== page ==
Review of  This Earthly Frame: The Making of American Secularism, by David Sehat. New Haven: Yale University Press, 2022.

Many books describe the two religion clauses of the First Amendment, others focus on the free-speech and -press clauses, and still others discuss developments related to Supreme Court recognition of the right to privacy, but few discuss them all in in a single coherent narrative.

Professor David Sehat, a historian at Georgia State University who had previously published two related books (The Jefferson Rule and The Myth of American Religious Freedom), has combined all three in this extremely useful volume, the title of which he took from Psalm 8:9’s reference, as recorded in the Book of Common Prayer (1818), to all creatures “within this earthly frame.”

Noting that the text of the Constitution never mentions God, Sehat observes that, in contrast to secularism as understood in some other countries, this secularism of non-establishment was positive rather than negative. Further, it “included an embrace of pluralism, of free exchange and disagreement on religion matters, of freedom of inquiry in public life, and of freedom from any official or established perspective, whether religious or nonreligious.” In examining the origins of the First Amendment, Sehat suggests that non-establishment “meant too much” and “had a plenitude of meanings.” The idea of religious disestablishment grew out of concerns not only by those who opposed religious influences on politics, but also by dissenting Protestants who had suffered at the hands of religious establishments, and by those, like James Madison, who believed that such establishments ultimately weakened faith by attempting to subsidize it.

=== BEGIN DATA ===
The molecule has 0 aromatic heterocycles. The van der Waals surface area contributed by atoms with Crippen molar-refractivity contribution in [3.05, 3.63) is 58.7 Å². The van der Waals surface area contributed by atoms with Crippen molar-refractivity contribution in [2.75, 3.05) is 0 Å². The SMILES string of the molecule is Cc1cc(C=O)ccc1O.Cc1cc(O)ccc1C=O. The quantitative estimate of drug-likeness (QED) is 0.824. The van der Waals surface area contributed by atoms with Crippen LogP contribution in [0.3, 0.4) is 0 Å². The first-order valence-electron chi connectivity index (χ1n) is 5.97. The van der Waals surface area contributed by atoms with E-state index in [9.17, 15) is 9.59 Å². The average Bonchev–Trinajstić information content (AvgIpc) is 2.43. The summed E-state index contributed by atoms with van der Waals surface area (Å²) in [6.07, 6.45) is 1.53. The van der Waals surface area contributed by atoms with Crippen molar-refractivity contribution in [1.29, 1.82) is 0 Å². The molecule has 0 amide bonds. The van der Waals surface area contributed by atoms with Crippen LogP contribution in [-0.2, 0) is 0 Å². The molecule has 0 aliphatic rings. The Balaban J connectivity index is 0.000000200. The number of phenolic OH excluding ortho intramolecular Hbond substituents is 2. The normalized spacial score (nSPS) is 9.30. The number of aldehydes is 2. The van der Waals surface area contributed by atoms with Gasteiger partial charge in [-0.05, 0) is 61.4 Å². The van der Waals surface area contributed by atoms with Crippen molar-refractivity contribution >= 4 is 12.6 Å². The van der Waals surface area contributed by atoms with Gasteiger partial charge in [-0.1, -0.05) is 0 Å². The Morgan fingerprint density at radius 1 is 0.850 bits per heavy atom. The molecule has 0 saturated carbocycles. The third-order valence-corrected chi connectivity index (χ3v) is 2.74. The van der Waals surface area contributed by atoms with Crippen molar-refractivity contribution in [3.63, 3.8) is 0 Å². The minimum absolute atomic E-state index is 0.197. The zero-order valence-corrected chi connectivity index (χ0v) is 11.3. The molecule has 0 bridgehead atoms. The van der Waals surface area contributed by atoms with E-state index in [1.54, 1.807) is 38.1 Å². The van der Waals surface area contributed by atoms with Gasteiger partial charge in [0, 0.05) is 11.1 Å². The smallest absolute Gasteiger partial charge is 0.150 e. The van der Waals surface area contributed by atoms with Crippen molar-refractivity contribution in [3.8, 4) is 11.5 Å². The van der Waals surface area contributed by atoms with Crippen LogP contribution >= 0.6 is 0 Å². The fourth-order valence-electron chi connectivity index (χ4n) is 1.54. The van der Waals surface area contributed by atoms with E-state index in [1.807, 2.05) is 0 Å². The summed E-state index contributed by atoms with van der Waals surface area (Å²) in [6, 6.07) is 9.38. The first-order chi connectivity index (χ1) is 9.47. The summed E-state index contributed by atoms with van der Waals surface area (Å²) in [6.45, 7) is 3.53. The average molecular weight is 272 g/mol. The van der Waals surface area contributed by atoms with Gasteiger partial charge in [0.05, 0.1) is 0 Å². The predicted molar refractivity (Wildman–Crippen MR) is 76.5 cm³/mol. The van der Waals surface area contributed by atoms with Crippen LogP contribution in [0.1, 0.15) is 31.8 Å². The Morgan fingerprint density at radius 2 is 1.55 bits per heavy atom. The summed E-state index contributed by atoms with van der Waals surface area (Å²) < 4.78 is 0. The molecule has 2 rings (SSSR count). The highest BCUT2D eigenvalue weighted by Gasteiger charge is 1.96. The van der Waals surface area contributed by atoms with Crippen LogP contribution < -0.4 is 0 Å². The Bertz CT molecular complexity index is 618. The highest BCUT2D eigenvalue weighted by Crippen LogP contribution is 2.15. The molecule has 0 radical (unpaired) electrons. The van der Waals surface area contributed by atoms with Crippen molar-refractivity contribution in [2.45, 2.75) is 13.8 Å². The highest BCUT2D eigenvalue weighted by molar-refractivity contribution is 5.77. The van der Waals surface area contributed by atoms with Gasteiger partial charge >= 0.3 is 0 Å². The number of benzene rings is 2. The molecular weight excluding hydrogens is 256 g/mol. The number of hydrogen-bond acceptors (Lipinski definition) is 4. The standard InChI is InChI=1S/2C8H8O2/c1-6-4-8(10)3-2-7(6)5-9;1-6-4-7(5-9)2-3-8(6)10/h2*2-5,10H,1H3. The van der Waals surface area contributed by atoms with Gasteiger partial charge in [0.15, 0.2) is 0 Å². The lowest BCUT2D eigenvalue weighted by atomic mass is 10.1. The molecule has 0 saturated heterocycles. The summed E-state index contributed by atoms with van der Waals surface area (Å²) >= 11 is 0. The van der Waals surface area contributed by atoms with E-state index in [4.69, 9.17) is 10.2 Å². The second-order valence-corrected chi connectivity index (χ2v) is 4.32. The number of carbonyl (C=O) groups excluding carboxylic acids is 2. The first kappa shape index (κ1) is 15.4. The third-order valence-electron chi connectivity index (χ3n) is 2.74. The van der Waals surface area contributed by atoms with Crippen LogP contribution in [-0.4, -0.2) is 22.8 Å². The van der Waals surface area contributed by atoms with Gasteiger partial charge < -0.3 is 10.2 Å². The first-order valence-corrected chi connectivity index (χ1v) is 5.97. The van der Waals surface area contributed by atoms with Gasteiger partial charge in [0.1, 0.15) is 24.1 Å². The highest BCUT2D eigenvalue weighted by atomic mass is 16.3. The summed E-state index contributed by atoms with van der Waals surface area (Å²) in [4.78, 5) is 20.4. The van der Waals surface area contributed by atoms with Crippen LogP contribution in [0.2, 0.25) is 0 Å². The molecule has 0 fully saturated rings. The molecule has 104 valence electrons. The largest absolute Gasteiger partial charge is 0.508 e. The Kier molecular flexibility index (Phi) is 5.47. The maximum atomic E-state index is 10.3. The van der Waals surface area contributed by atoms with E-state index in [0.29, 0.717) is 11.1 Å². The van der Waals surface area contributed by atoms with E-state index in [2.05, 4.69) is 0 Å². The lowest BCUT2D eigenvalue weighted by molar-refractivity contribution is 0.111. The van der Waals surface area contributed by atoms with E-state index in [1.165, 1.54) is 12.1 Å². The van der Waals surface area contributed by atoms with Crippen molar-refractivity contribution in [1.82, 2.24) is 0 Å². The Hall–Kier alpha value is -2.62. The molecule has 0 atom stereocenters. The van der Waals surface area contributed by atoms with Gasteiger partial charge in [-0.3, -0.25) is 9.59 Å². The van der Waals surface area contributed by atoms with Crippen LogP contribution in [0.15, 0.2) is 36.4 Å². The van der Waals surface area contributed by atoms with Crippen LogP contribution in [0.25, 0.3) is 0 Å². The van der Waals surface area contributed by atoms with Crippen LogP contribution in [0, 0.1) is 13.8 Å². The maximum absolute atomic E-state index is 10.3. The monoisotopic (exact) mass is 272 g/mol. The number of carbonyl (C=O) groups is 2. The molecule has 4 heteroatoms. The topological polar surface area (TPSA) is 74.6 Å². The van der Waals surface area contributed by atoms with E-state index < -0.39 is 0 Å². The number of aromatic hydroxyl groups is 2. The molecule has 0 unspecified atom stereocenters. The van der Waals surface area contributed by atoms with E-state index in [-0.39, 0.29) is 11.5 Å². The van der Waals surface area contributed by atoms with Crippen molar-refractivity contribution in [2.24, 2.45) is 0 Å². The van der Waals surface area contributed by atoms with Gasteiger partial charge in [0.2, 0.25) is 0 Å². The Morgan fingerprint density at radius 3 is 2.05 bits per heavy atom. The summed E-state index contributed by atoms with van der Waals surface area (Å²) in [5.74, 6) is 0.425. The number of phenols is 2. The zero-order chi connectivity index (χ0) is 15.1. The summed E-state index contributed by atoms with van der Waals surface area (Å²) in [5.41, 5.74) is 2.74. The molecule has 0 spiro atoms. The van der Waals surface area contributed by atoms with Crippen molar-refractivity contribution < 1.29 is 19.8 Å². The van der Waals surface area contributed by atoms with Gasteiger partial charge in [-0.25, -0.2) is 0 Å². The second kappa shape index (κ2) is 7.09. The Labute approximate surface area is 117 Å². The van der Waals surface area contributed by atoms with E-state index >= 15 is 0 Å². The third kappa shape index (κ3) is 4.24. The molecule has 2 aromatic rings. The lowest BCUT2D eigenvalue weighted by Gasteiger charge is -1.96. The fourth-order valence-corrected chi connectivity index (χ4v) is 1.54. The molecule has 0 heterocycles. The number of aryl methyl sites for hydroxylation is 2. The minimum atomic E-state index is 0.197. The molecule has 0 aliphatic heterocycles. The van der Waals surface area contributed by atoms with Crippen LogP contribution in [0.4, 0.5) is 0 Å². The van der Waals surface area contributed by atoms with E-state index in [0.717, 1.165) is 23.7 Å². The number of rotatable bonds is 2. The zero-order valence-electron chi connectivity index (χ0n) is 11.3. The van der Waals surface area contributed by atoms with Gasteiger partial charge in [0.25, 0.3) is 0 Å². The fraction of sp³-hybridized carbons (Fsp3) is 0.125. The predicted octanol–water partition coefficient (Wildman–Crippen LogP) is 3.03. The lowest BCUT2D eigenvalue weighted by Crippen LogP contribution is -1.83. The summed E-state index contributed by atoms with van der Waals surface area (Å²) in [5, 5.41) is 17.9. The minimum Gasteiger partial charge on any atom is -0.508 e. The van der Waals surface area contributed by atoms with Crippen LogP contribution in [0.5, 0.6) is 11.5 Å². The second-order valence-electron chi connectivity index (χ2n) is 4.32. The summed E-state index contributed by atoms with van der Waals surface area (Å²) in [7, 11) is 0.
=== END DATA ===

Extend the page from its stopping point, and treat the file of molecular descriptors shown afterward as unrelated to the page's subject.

With both its strengths and weaknesses, the First Amendment did not anticipate the Second Great Awakening and its “enlargement of the role of religion in public life,” largely through the rise of voluntary associations that sought control over a number of perceived and actual vices such as drinking, gambling, slavery, and Sunday mail delivery. Legislation regulating such matters did not initially conflict with the First Amendment, because Congress had limited its scope to control of federal actions (the amendment begins with the words “Congress [an institution of the national government] shall make no law”), and, even then, as in federal cases involving the Church of Jesus Christ of Latter-day Saints, the Supreme Court permitted the control of actions, such as polygamy, that offended general sensibilities based on more-predominant Christian views.